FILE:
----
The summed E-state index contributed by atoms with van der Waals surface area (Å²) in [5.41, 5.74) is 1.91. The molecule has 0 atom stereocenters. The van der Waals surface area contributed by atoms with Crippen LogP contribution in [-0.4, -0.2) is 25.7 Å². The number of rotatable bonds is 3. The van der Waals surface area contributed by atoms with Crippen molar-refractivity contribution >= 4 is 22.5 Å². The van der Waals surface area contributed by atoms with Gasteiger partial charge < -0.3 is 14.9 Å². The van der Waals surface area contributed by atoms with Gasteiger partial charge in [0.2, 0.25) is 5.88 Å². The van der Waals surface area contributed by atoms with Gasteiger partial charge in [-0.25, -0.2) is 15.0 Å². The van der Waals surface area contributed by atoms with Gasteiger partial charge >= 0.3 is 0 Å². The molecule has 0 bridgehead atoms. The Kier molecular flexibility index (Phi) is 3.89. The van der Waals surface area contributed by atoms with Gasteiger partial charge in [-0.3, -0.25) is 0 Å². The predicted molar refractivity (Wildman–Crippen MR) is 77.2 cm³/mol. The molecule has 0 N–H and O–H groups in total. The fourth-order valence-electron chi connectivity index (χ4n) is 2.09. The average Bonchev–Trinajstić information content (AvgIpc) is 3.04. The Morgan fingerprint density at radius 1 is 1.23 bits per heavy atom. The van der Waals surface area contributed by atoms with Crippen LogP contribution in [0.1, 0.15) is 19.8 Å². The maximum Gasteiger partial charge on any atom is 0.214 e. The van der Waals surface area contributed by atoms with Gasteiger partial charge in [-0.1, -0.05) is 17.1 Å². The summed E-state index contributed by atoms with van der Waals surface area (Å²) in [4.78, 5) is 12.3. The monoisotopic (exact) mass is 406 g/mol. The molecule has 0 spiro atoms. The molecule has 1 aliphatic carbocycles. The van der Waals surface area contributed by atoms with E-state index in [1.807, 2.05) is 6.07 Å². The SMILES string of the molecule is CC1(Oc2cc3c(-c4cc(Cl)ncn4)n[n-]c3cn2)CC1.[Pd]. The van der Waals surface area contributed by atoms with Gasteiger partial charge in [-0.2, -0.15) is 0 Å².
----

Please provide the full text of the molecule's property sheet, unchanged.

The summed E-state index contributed by atoms with van der Waals surface area (Å²) in [5.41, 5.74) is 1.91. The molecule has 0 atom stereocenters. The van der Waals surface area contributed by atoms with Crippen LogP contribution in [-0.4, -0.2) is 25.7 Å². The number of rotatable bonds is 3. The van der Waals surface area contributed by atoms with Crippen molar-refractivity contribution >= 4 is 22.5 Å². The van der Waals surface area contributed by atoms with Gasteiger partial charge < -0.3 is 14.9 Å². The van der Waals surface area contributed by atoms with Gasteiger partial charge in [0.2, 0.25) is 5.88 Å². The van der Waals surface area contributed by atoms with Gasteiger partial charge in [-0.25, -0.2) is 15.0 Å². The van der Waals surface area contributed by atoms with Gasteiger partial charge >= 0.3 is 0 Å². The molecule has 0 bridgehead atoms. The Kier molecular flexibility index (Phi) is 3.89. The van der Waals surface area contributed by atoms with Gasteiger partial charge in [-0.3, -0.25) is 0 Å². The predicted molar refractivity (Wildman–Crippen MR) is 77.2 cm³/mol. The molecule has 0 N–H and O–H groups in total. The fourth-order valence-electron chi connectivity index (χ4n) is 2.09. The average Bonchev–Trinajstić information content (AvgIpc) is 3.04. The Morgan fingerprint density at radius 1 is 1.23 bits per heavy atom. The van der Waals surface area contributed by atoms with Crippen LogP contribution in [0.1, 0.15) is 19.8 Å². The maximum Gasteiger partial charge on any atom is 0.214 e. The van der Waals surface area contributed by atoms with Gasteiger partial charge in [-0.1, -0.05) is 17.1 Å². The summed E-state index contributed by atoms with van der Waals surface area (Å²) in [4.78, 5) is 12.3. The monoisotopic (exact) mass is 406 g/mol. The molecule has 0 spiro atoms. The molecule has 1 aliphatic carbocycles. The van der Waals surface area contributed by atoms with E-state index in [1.807, 2.05) is 6.07 Å². The SMILES string of the molecule is CC1(Oc2cc3c(-c4cc(Cl)ncn4)n[n-]c3cn2)CC1.[Pd]. The van der Waals surface area contributed by atoms with Gasteiger partial charge in [-0.2, -0.15) is 0 Å².